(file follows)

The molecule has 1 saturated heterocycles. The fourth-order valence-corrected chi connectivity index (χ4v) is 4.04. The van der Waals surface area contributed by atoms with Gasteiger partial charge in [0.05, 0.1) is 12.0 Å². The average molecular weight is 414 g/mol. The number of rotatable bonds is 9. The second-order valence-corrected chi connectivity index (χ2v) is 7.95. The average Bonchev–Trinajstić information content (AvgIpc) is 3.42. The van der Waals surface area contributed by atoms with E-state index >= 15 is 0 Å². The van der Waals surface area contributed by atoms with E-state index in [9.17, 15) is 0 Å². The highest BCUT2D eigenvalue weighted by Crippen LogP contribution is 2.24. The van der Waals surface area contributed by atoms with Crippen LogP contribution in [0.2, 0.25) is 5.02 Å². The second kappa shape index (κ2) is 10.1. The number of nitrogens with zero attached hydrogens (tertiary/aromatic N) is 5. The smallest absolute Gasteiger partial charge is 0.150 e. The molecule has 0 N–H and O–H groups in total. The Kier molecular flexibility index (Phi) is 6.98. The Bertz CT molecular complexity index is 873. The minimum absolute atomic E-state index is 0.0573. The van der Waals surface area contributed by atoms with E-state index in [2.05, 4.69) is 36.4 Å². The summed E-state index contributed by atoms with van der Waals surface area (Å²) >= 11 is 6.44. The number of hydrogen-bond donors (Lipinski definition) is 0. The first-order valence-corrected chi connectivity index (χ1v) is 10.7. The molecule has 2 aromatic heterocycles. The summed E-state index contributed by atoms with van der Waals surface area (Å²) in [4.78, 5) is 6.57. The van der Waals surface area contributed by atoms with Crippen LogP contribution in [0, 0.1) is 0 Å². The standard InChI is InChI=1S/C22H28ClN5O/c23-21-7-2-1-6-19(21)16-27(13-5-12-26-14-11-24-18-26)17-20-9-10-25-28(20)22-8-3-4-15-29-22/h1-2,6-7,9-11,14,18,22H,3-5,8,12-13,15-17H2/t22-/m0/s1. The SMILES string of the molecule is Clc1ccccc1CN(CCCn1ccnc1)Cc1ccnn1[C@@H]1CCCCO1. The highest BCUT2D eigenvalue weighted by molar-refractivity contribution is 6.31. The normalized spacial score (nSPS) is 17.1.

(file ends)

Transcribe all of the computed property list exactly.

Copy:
The molecule has 1 saturated heterocycles. The fourth-order valence-corrected chi connectivity index (χ4v) is 4.04. The van der Waals surface area contributed by atoms with Gasteiger partial charge in [0.05, 0.1) is 12.0 Å². The average molecular weight is 414 g/mol. The number of rotatable bonds is 9. The second-order valence-corrected chi connectivity index (χ2v) is 7.95. The average Bonchev–Trinajstić information content (AvgIpc) is 3.42. The van der Waals surface area contributed by atoms with E-state index >= 15 is 0 Å². The van der Waals surface area contributed by atoms with E-state index in [9.17, 15) is 0 Å². The highest BCUT2D eigenvalue weighted by Crippen LogP contribution is 2.24. The van der Waals surface area contributed by atoms with Crippen LogP contribution in [0.2, 0.25) is 5.02 Å². The second kappa shape index (κ2) is 10.1. The number of nitrogens with zero attached hydrogens (tertiary/aromatic N) is 5. The smallest absolute Gasteiger partial charge is 0.150 e. The molecule has 0 N–H and O–H groups in total. The Kier molecular flexibility index (Phi) is 6.98. The Bertz CT molecular complexity index is 873. The minimum absolute atomic E-state index is 0.0573. The van der Waals surface area contributed by atoms with E-state index in [2.05, 4.69) is 36.4 Å². The summed E-state index contributed by atoms with van der Waals surface area (Å²) >= 11 is 6.44. The number of hydrogen-bond donors (Lipinski definition) is 0. The first-order valence-corrected chi connectivity index (χ1v) is 10.7. The molecule has 2 aromatic heterocycles. The summed E-state index contributed by atoms with van der Waals surface area (Å²) in [4.78, 5) is 6.57. The van der Waals surface area contributed by atoms with Crippen LogP contribution in [0, 0.1) is 0 Å². The standard InChI is InChI=1S/C22H28ClN5O/c23-21-7-2-1-6-19(21)16-27(13-5-12-26-14-11-24-18-26)17-20-9-10-25-28(20)22-8-3-4-15-29-22/h1-2,6-7,9-11,14,18,22H,3-5,8,12-13,15-17H2/t22-/m0/s1. The SMILES string of the molecule is Clc1ccccc1CN(CCCn1ccnc1)Cc1ccnn1[C@@H]1CCCCO1. The highest BCUT2D eigenvalue weighted by molar-refractivity contribution is 6.31. The normalized spacial score (nSPS) is 17.1.